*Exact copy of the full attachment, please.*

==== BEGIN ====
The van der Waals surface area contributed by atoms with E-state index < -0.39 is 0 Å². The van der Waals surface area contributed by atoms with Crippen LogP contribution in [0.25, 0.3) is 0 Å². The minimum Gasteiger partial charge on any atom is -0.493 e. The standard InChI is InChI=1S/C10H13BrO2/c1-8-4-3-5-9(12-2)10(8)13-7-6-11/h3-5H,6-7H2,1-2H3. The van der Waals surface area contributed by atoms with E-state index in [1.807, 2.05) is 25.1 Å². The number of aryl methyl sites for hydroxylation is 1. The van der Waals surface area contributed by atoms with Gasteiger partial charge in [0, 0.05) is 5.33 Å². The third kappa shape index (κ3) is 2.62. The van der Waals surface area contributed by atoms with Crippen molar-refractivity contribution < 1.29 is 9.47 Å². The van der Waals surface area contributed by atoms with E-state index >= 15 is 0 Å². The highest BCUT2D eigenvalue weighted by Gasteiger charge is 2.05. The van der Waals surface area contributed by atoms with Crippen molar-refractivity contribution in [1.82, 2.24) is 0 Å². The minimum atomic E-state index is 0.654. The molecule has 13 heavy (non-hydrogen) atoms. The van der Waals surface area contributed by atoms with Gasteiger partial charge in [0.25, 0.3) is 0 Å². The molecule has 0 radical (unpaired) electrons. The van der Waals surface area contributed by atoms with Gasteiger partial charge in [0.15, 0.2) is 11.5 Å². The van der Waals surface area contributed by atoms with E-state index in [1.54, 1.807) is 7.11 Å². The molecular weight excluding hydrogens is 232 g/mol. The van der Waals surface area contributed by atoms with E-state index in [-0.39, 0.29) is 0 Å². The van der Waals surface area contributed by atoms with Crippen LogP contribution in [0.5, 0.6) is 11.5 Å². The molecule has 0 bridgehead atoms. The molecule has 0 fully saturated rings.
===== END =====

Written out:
The van der Waals surface area contributed by atoms with E-state index < -0.39 is 0 Å². The van der Waals surface area contributed by atoms with Crippen LogP contribution in [0.25, 0.3) is 0 Å². The minimum Gasteiger partial charge on any atom is -0.493 e. The standard InChI is InChI=1S/C10H13BrO2/c1-8-4-3-5-9(12-2)10(8)13-7-6-11/h3-5H,6-7H2,1-2H3. The van der Waals surface area contributed by atoms with E-state index in [1.807, 2.05) is 25.1 Å². The number of aryl methyl sites for hydroxylation is 1. The van der Waals surface area contributed by atoms with Gasteiger partial charge in [0, 0.05) is 5.33 Å². The third kappa shape index (κ3) is 2.62. The van der Waals surface area contributed by atoms with Crippen molar-refractivity contribution < 1.29 is 9.47 Å². The van der Waals surface area contributed by atoms with E-state index >= 15 is 0 Å². The highest BCUT2D eigenvalue weighted by Gasteiger charge is 2.05. The van der Waals surface area contributed by atoms with Crippen molar-refractivity contribution in [1.82, 2.24) is 0 Å². The minimum atomic E-state index is 0.654. The molecule has 13 heavy (non-hydrogen) atoms. The van der Waals surface area contributed by atoms with Gasteiger partial charge in [0.25, 0.3) is 0 Å². The molecule has 0 radical (unpaired) electrons. The van der Waals surface area contributed by atoms with Gasteiger partial charge in [0.15, 0.2) is 11.5 Å². The van der Waals surface area contributed by atoms with E-state index in [1.54, 1.807) is 7.11 Å². The molecular weight excluding hydrogens is 232 g/mol. The van der Waals surface area contributed by atoms with E-state index in [-0.39, 0.29) is 0 Å². The van der Waals surface area contributed by atoms with Crippen LogP contribution in [0.5, 0.6) is 11.5 Å². The molecule has 0 bridgehead atoms. The molecule has 0 fully saturated rings.